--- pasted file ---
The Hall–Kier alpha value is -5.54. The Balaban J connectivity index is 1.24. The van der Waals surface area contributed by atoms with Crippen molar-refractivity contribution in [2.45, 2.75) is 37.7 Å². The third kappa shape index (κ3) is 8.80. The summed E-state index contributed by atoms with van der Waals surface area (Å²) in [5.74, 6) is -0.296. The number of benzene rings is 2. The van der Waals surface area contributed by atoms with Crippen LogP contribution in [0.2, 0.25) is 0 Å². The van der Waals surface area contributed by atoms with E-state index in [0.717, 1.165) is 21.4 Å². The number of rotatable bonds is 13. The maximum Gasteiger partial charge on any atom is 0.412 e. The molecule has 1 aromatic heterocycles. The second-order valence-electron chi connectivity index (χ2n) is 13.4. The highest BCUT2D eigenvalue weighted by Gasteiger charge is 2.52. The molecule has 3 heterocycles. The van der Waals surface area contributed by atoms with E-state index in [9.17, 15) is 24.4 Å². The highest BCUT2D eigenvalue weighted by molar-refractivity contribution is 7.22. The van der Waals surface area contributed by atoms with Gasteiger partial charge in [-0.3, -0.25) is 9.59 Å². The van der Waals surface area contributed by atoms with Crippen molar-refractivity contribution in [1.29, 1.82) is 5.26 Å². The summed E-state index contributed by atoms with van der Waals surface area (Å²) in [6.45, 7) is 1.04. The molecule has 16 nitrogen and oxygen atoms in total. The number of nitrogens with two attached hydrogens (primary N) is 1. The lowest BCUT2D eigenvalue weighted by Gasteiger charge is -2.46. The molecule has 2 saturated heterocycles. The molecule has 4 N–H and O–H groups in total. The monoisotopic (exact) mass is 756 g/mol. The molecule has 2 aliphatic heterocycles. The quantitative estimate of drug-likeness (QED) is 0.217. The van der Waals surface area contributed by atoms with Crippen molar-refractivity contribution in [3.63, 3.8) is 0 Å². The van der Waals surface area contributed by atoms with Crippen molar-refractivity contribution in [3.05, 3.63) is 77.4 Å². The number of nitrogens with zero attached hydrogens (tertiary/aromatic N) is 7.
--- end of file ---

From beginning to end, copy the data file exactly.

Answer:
The Hall–Kier alpha value is -5.54. The Balaban J connectivity index is 1.24. The van der Waals surface area contributed by atoms with Crippen molar-refractivity contribution in [2.45, 2.75) is 37.7 Å². The third kappa shape index (κ3) is 8.80. The summed E-state index contributed by atoms with van der Waals surface area (Å²) in [5.74, 6) is -0.296. The number of benzene rings is 2. The van der Waals surface area contributed by atoms with Crippen LogP contribution in [0.2, 0.25) is 0 Å². The van der Waals surface area contributed by atoms with E-state index in [0.717, 1.165) is 21.4 Å². The number of rotatable bonds is 13. The maximum Gasteiger partial charge on any atom is 0.412 e. The molecule has 1 aromatic heterocycles. The second-order valence-electron chi connectivity index (χ2n) is 13.4. The highest BCUT2D eigenvalue weighted by Gasteiger charge is 2.52. The molecule has 3 heterocycles. The van der Waals surface area contributed by atoms with E-state index in [9.17, 15) is 24.4 Å². The highest BCUT2D eigenvalue weighted by molar-refractivity contribution is 7.22. The van der Waals surface area contributed by atoms with Gasteiger partial charge in [-0.3, -0.25) is 9.59 Å². The van der Waals surface area contributed by atoms with Crippen molar-refractivity contribution in [1.29, 1.82) is 5.26 Å². The summed E-state index contributed by atoms with van der Waals surface area (Å²) in [6.45, 7) is 1.04. The molecule has 16 nitrogen and oxygen atoms in total. The number of nitrogens with two attached hydrogens (primary N) is 1. The lowest BCUT2D eigenvalue weighted by Gasteiger charge is -2.46. The molecule has 2 saturated heterocycles. The molecule has 4 N–H and O–H groups in total. The monoisotopic (exact) mass is 756 g/mol. The molecule has 2 aliphatic heterocycles. The quantitative estimate of drug-likeness (QED) is 0.217. The van der Waals surface area contributed by atoms with Crippen molar-refractivity contribution in [3.63, 3.8) is 0 Å². The van der Waals surface area contributed by atoms with Crippen molar-refractivity contribution in [3.05, 3.63) is 77.4 Å². The number of nitrogens with zero attached hydrogens (tertiary/aromatic N) is 7.